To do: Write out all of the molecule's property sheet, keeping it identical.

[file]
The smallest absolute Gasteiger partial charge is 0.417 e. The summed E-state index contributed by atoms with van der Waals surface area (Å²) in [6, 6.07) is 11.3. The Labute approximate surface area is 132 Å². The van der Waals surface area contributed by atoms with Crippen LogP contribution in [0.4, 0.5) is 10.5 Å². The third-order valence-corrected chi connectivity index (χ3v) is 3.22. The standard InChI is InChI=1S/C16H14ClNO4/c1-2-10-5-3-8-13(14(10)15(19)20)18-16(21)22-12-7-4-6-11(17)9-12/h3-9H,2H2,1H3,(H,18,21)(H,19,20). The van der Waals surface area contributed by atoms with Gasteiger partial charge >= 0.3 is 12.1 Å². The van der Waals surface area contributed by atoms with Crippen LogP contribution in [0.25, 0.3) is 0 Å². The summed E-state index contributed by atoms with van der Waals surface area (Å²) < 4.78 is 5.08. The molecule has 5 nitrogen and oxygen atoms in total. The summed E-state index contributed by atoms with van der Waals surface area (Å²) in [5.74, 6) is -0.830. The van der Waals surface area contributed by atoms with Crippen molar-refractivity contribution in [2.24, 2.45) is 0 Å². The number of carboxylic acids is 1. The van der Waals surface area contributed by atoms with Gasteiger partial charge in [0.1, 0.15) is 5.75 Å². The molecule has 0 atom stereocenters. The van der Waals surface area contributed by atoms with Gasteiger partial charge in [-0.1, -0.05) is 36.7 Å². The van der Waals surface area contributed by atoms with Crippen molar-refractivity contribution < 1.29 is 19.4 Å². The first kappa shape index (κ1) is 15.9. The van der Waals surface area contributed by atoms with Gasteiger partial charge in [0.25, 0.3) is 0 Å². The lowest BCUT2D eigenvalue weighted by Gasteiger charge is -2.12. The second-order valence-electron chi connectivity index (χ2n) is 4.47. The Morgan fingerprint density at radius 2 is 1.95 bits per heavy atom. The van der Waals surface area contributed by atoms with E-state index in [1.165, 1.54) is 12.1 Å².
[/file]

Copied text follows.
The smallest absolute Gasteiger partial charge is 0.417 e. The summed E-state index contributed by atoms with van der Waals surface area (Å²) in [6, 6.07) is 11.3. The Labute approximate surface area is 132 Å². The van der Waals surface area contributed by atoms with Crippen LogP contribution in [0.4, 0.5) is 10.5 Å². The third-order valence-corrected chi connectivity index (χ3v) is 3.22. The standard InChI is InChI=1S/C16H14ClNO4/c1-2-10-5-3-8-13(14(10)15(19)20)18-16(21)22-12-7-4-6-11(17)9-12/h3-9H,2H2,1H3,(H,18,21)(H,19,20). The van der Waals surface area contributed by atoms with Gasteiger partial charge >= 0.3 is 12.1 Å². The van der Waals surface area contributed by atoms with Crippen LogP contribution in [0.25, 0.3) is 0 Å². The summed E-state index contributed by atoms with van der Waals surface area (Å²) < 4.78 is 5.08. The molecule has 5 nitrogen and oxygen atoms in total. The summed E-state index contributed by atoms with van der Waals surface area (Å²) in [5.74, 6) is -0.830. The van der Waals surface area contributed by atoms with Crippen molar-refractivity contribution in [2.24, 2.45) is 0 Å². The number of carboxylic acids is 1. The van der Waals surface area contributed by atoms with Gasteiger partial charge in [0.1, 0.15) is 5.75 Å². The molecule has 0 atom stereocenters. The van der Waals surface area contributed by atoms with Gasteiger partial charge in [-0.1, -0.05) is 36.7 Å². The van der Waals surface area contributed by atoms with Crippen molar-refractivity contribution < 1.29 is 19.4 Å². The first kappa shape index (κ1) is 15.9. The van der Waals surface area contributed by atoms with Gasteiger partial charge in [0.25, 0.3) is 0 Å². The lowest BCUT2D eigenvalue weighted by Gasteiger charge is -2.12. The second-order valence-electron chi connectivity index (χ2n) is 4.47. The Morgan fingerprint density at radius 2 is 1.95 bits per heavy atom. The van der Waals surface area contributed by atoms with E-state index in [1.165, 1.54) is 12.1 Å².